• I don't post enough photos on my blog, and by utilising light I could take some really amazing photos even with my phone. I want to practise this as soon as Tim is free and willing to be a test subject!
  • I should write about what feels good to me, rather than trying to write what I think will sound good to my audience. It is so easy to get drawn into stats and popularity and I know I have fallen for this so many times. But remembering why I started blogging reminds me that I just wanted to write, and so I should just write and enjoy it.
  • You'll always find bullies and trolls online, but I need to remember that they are everywhere. If someone attacks my work I need to remember it isn't an attack on me personally. And if I see someone attacking someone else, I can always step in and counter-comment. We need to all stick together to get rid of cyber-bullies.
  • eBooks are a great way of getting your work out there. I have so many things, not just the HG book, that I could ultimately turn into eBooks (or PDF downloads if they are heavily formatted and might not translate to eReaders very well). This may be a much better way of earning a bit of extra cash than selling out to advertising and brands which I feel won't sit right on my blog. Advertising and reviews work for some blogs, but they don't work on mine. I need to find my own product, and eBooks may be the way to go.
  • Google+ may not be as bad as I thought it would be. I didn't want "yet another thing" to look into, but it may be worth having a look before deciding one way or the other. I don't want another "twitter" where I avoided it for years only to find I actually loved it once I finally joined.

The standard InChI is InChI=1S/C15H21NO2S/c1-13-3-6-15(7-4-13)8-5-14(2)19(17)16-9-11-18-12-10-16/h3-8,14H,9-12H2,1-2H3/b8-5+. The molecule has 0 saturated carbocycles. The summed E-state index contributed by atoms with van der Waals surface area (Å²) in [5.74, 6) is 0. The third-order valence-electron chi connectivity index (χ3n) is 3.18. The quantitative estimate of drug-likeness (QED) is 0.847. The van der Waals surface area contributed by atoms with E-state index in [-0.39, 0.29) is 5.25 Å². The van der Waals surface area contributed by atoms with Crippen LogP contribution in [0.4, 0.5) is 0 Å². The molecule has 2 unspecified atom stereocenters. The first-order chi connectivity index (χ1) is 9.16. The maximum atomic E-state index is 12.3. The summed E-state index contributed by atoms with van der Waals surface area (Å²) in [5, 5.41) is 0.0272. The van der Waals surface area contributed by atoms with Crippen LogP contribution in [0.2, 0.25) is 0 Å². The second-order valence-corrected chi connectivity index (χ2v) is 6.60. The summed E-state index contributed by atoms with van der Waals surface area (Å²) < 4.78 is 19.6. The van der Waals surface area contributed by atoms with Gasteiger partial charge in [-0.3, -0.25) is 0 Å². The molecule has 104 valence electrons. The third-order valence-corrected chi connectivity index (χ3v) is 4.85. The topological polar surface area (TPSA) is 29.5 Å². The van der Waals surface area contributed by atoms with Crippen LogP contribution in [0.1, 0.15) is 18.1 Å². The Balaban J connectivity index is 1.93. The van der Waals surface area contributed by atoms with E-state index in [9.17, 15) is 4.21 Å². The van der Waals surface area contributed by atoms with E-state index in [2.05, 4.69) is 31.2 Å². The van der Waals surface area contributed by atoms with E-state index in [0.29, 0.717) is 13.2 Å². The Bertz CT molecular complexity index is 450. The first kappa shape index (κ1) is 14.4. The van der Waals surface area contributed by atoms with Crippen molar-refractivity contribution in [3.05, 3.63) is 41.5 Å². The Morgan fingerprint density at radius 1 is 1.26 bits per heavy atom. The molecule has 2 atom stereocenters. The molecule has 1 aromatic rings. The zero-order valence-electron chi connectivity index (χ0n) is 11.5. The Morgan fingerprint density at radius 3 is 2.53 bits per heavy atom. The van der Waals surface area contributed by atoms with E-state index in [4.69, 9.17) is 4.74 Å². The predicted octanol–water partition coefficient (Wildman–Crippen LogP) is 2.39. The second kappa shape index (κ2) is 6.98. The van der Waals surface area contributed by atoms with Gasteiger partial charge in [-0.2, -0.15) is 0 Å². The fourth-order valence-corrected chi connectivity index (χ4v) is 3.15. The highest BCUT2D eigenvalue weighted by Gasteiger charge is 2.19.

• Some blogs are big hits, but there are just as many bloggers out there who are still "small fish in a big sea" and enjoy blogging for the fun of it.  I'm much more like them and should be proud of that in my own way. 
  • Having the confidence to speak up and share your experience or ask a question can lead to some amazing connections and conversations. 
  • So many people have been through such heart-breaking things and the community and support offered by blogging is immense. Grief is grief, no matter what caused it or what form it comes in. By standing together we can find common ground and support each other through things.
  • Sometimes changing our voice is hard. If we've been writing about something emotionally charged and then switch to something lighter and/or more positive we may lose some readers who liked the drama of it all. But we'll always gain new readers. 
  • Dad bloggers are lovely and I want to spend more time reading their blogs and getting to know them. There shouldn't be this distinction between "mummy" bloggers and "daddy" bloggers… we're all parents!

What I learned this week as a whole

  • I like going to conferences and could get used to travelling, staying in a hotel (especially in London) and meeting up with people, discussing things I am passionate about, and learning new things
  • I want to use my voice to help change things. I am a strong writer and I am also discovering that I am quite a strong networker (and, possibly in the future, speaker too). I should be using these abilities to make change, especially as I enjoy doing it!
  • I need to learn to let go once in a while. I don't have to have control over everything in my life all the time.
  • Seeing pregnant women and babies no longer hurts me quite the way it did before. I must be finding peace and healing in some way. That just blows my mind.